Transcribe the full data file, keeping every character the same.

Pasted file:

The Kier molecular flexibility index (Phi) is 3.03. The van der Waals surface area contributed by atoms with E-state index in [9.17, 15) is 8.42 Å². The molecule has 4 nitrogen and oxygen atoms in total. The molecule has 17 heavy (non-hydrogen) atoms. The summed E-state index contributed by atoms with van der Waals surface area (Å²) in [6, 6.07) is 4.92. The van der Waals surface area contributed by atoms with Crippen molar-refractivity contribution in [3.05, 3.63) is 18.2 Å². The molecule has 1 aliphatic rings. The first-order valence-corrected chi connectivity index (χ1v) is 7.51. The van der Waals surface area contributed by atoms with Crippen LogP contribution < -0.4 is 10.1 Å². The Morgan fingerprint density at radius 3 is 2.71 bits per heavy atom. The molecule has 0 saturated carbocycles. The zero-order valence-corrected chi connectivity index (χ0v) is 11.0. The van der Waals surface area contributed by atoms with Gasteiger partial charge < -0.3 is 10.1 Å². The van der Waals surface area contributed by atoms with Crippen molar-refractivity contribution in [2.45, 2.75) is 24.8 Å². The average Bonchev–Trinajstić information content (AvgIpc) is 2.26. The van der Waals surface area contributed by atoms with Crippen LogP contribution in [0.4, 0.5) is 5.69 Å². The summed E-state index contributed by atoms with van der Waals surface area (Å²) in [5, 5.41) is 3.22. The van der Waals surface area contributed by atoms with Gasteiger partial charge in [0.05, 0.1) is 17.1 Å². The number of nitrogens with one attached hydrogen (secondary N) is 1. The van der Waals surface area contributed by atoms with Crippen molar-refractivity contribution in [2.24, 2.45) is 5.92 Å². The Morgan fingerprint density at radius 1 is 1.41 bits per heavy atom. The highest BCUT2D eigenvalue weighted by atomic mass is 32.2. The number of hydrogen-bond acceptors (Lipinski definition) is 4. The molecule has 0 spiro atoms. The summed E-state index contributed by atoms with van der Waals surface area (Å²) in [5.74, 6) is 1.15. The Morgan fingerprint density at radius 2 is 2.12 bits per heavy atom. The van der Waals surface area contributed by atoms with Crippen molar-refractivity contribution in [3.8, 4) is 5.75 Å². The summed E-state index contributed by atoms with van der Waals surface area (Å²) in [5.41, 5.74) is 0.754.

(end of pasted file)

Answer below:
The Kier molecular flexibility index (Phi) is 3.03. The van der Waals surface area contributed by atoms with E-state index in [9.17, 15) is 8.42 Å². The molecule has 4 nitrogen and oxygen atoms in total. The molecule has 17 heavy (non-hydrogen) atoms. The summed E-state index contributed by atoms with van der Waals surface area (Å²) in [6, 6.07) is 4.92. The van der Waals surface area contributed by atoms with Crippen molar-refractivity contribution in [3.05, 3.63) is 18.2 Å². The molecule has 1 aliphatic rings. The first-order valence-corrected chi connectivity index (χ1v) is 7.51. The van der Waals surface area contributed by atoms with Crippen LogP contribution < -0.4 is 10.1 Å². The Morgan fingerprint density at radius 3 is 2.71 bits per heavy atom. The molecule has 0 saturated carbocycles. The zero-order valence-corrected chi connectivity index (χ0v) is 11.0. The van der Waals surface area contributed by atoms with Gasteiger partial charge < -0.3 is 10.1 Å². The van der Waals surface area contributed by atoms with Crippen molar-refractivity contribution in [2.45, 2.75) is 24.8 Å². The average Bonchev–Trinajstić information content (AvgIpc) is 2.26. The van der Waals surface area contributed by atoms with Crippen LogP contribution in [0.4, 0.5) is 5.69 Å². The summed E-state index contributed by atoms with van der Waals surface area (Å²) in [5, 5.41) is 3.22. The van der Waals surface area contributed by atoms with Gasteiger partial charge in [0.05, 0.1) is 17.1 Å². The number of nitrogens with one attached hydrogen (secondary N) is 1. The van der Waals surface area contributed by atoms with Crippen molar-refractivity contribution in [2.24, 2.45) is 5.92 Å². The Morgan fingerprint density at radius 1 is 1.41 bits per heavy atom. The highest BCUT2D eigenvalue weighted by atomic mass is 32.2. The number of hydrogen-bond acceptors (Lipinski definition) is 4. The molecule has 0 spiro atoms. The summed E-state index contributed by atoms with van der Waals surface area (Å²) in [5.74, 6) is 1.15. The Morgan fingerprint density at radius 2 is 2.12 bits per heavy atom. The van der Waals surface area contributed by atoms with Crippen molar-refractivity contribution in [3.8, 4) is 5.75 Å². The summed E-state index contributed by atoms with van der Waals surface area (Å²) in [5.41, 5.74) is 0.754.